Lazy_static: trying to understand this `impl <Trait> for <identitifer>`

I'm looking at this two lines of code as seen in lazy_static crate.

First line as follows

macro_rules! __lazy_static_internal {
    // optional visibility restrictions are wrapped in `()` to allow for
    // explicitly passing otherwise implicit information about private items
    ($(#[$attr:meta])* ($($vis:tt)*) static ref $N:ident : $T:ty = $e:expr; $($t:tt)*) => {    // <------ THIS LINE
        __lazy_static_internal!(@MAKE TY, $(#[$attr])*, ($($vis)*), $N);
        __lazy_static_internal!(@TAIL, $N : $T = $e);
        lazy_static!($($t)*);
    };

Second line as follows

(@TAIL, $N:ident : $T:ty = $e:expr) => {
        impl $crate::__Deref for $N {     // <---- THIS LINE
            type Target = $T;
            fn deref(&self) -> &$T {
                #[inline(always)]
                fn __static_ref_initialize() -> $T { $e }

                #[inline(always)]
                fn __stability() -> &'static $T {
                    __lazy_static_create!(LAZY, $T);
                    LAZY.get(__static_ref_initialize)
                }
                __stability()
            }
        }

I wonder does that mean the code says impl $crate::__Deref for $N in which $N is identifier. Shouldn't it be type? I'm not trying to invalidate the code, but I'm trying to prove my understanding of rust that impl should be doing against type, thus what follows for should be $T instead, and not identifier. I've tried on playground with a simple case against global static variable, and rust compiler expects a type. Anyway, lazy_static code is already in pure correct. So I believe I misread the code.

Any answer to clear this up would be very much appreciated.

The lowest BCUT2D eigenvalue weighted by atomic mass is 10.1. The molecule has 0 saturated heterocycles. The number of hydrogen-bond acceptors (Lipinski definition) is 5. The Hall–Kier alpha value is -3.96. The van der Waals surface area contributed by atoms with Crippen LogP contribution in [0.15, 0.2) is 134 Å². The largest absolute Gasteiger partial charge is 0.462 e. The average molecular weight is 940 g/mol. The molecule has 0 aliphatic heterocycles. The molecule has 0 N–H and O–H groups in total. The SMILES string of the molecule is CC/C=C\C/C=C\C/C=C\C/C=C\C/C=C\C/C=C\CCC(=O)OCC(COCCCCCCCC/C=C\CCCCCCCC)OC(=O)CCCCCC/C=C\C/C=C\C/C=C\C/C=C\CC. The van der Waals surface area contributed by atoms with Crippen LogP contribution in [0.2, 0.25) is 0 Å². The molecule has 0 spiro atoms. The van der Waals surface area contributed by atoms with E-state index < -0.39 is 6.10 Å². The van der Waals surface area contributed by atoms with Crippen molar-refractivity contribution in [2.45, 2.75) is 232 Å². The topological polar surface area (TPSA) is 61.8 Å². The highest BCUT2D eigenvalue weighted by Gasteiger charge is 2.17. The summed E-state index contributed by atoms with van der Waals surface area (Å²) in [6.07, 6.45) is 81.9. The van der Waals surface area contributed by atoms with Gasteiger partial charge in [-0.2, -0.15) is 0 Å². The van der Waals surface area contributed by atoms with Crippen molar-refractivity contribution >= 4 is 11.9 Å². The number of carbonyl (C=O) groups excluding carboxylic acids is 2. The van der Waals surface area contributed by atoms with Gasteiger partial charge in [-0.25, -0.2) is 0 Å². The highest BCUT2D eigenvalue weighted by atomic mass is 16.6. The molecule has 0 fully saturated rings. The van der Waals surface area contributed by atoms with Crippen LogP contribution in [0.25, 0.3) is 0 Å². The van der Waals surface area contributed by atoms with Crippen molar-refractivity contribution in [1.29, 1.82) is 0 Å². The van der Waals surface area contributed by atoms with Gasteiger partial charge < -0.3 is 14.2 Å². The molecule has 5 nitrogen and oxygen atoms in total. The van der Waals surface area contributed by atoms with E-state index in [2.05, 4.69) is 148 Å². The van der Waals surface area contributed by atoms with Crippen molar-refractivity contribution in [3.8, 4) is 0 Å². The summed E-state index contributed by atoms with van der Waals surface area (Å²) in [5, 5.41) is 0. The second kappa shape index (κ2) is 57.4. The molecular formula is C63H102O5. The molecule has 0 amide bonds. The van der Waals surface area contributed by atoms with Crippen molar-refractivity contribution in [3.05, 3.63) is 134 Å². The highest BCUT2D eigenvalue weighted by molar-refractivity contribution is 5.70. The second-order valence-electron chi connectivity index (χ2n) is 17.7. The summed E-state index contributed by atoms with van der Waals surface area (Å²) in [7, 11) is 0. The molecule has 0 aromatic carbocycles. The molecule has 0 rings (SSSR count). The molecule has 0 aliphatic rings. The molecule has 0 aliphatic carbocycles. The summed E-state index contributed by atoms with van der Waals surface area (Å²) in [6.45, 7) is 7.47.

1 Like

A type can be denoted by a single identifier. In fact all primitive types (i32, f64, bool) and user-
defined types currently in scope (e.g. struct and enum types) can be referred to using a single identifier.

You seem to be confusing "identifier" with "variable". Different identifiers refer to different kinds of entities. Some refer to variables, some to constants, some to types, others to functions, etc.

Nope. The Deref impl is for the wrapper which performs the lazy initialization. That's the very point of the macro. The result of the deref operation is &$T, but you can't just implement Deref blindly for the type of the static:

  • first of all, in that case, impls would conflict if you created multiple lazy_static!s with the same type.
  • In addition, it's not possible to impl Deref for types you don't own due to orphan rules.
  • Third, Deref might already be implemented for the type of your static, in which it would be a conflicting impl, too.
1 Like

So I finally think about checking expanded code.
I use the following command for 2021 edition (only in nightly).

cargo rustc -- -Zunpretty=expanded`

The original code using lazy_static is as follows

    lazy_static! {
        static ref LOCK: Mutex<i64> = Mutex::new(0);
    }

it expands into

        #[allow(missing_copy_implementations)]
        #[allow(non_camel_case_types)]
        #[allow(dead_code)]
        struct LOCK {
            __private_field: (),
        }
        #[doc(hidden)]
        static LOCK: LOCK = LOCK{__private_field: (),};
        impl ::lazy_static::__Deref for LOCK {
            type Target = Mutex<i64>;
            fn deref(&self) -> &Mutex<i64> {
                #[inline(always)]
                fn __static_ref_initialize() -> Mutex<i64> { Mutex::new(0) }
                #[inline(always)]
                fn __stability() -> &'static Mutex<i64> {
                    static LAZY: ::lazy_static::lazy::Lazy<Mutex<i64>> =
                        ::lazy_static::lazy::Lazy::INIT;
                    LAZY.get(__static_ref_initialize)
                }
                __stability()
            }
        }
        impl ::lazy_static::LazyStatic for LOCK {
            fn initialize(lazy: &Self) { let _ = &**lazy; }
        }

The code I referenced in my question is not the whole picture. My bad that I didn't pay attention much to the struct declaration at these lines.

Note: It use our identifier name to declare the same name as a struct i.e. LOCK.

I'm clear now.

Ok, thanks. I carefully recheck and come to terms with myself. I'll try using the right terms next time.

Thank you for pinpointing the niffy detail for me. Agree, it's wrong to use $T as I saw now. The whole thing is for that wrapper type, I misread the code.

Thanks again for your comment. I understood more now.